(WACO) – Artichokes and asparagus are not as scary as they look.
David Ray, an instructor in Texas State Technical College’s Culinary Arts program at the Waco campus, said people who like to cook typically enjoy eating the vegetables.
Students start working with the vegetables in the program’s second-semester Food Preparation II class. They learn that artichokes are part of the thistle family and asparagus is in the lily family.
In Texas, asparagus is in season in March and April, with artichokes coming into season in April and May, according to the Texas A&M AgriLife Extension Service.
Artichoke seeds can be planted at a time in late summer when the temperature will not rise above 85 degrees Fahrenheit in Central, North and West Texas, according to the extension service. Ray said artichokes can be killed if the temperature falls below 20 degrees.
“They can grow pretty quickly,” he said. “They take a while to mature.”
Kate Whitney, a horticulture extension agent for the Williamson County Texas A&M AgriLife Extension Service in Georgetown, said research centers in Uvalde and Weslaco are having some success growing artichokes in the heat of South Texas.
To cook artichokes, cut about three-quarters of an inch off the tip and trim the points off the leaves.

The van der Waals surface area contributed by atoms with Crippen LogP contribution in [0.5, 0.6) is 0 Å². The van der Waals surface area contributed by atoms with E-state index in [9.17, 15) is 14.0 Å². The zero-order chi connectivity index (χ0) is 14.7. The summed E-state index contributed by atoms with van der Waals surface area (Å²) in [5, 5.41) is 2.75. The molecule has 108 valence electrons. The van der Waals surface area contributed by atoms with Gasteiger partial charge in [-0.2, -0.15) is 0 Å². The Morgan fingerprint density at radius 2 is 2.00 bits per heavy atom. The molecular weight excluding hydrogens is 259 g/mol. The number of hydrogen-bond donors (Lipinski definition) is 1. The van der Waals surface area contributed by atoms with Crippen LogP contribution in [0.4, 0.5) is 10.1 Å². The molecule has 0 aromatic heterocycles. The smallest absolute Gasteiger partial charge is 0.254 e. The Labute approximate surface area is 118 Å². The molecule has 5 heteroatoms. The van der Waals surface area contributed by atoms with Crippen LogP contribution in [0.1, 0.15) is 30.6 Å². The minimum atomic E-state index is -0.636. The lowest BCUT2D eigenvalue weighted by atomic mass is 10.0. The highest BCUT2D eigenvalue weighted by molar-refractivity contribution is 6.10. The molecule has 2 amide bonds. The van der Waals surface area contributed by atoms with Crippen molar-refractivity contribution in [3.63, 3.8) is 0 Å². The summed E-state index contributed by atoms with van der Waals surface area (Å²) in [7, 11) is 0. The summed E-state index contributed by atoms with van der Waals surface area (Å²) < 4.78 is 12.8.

“When you peel a couple of the toughest leaves off, you can turn the artichokes upside down and boil them until the leaves fall off easily,” Ray said.
Asparagus crowns that are up to two years old can be bought at garden centers, nurseries and through seed catalogs and planted in January or February, according to the extension service.
“It does well with temperature and weather,” Whitney said of asparagus. “The one challenge we have is that it likes well-drained, sandy soil. That is not what we have in Williamson County. It can be done, but you have to do some preparation work in the planting bed. You have to work in compost, organic matter and mulching and try to do what you can to improve drainage.”
The states growing the most asparagus are California, Michigan, New Jersey, and Wisconsin. Asparagus is also imported from Chile, Mexico and Peru, according to the Agricultural Marketing Resource Center.
“Asparagus is probably one of the easier vegetables to cook,” Ray said. “You can rub it with oil and put some salt and pepper on it and grill or steam it.”
Ray said an asparagus can be bent and where it naturally breaks can mark the cutting spot. The longer asparagus is cut, the tougher it becomes.
Asparagus is high in iron, fiber, and vitamins A and C, according to the Agricultural Marketing Resource Center.
January is National Artichoke and Asparagus Month, which brings attention to the vegetables so that more people can cook and eat them.
For more information on TSTC, go to tstc.edu.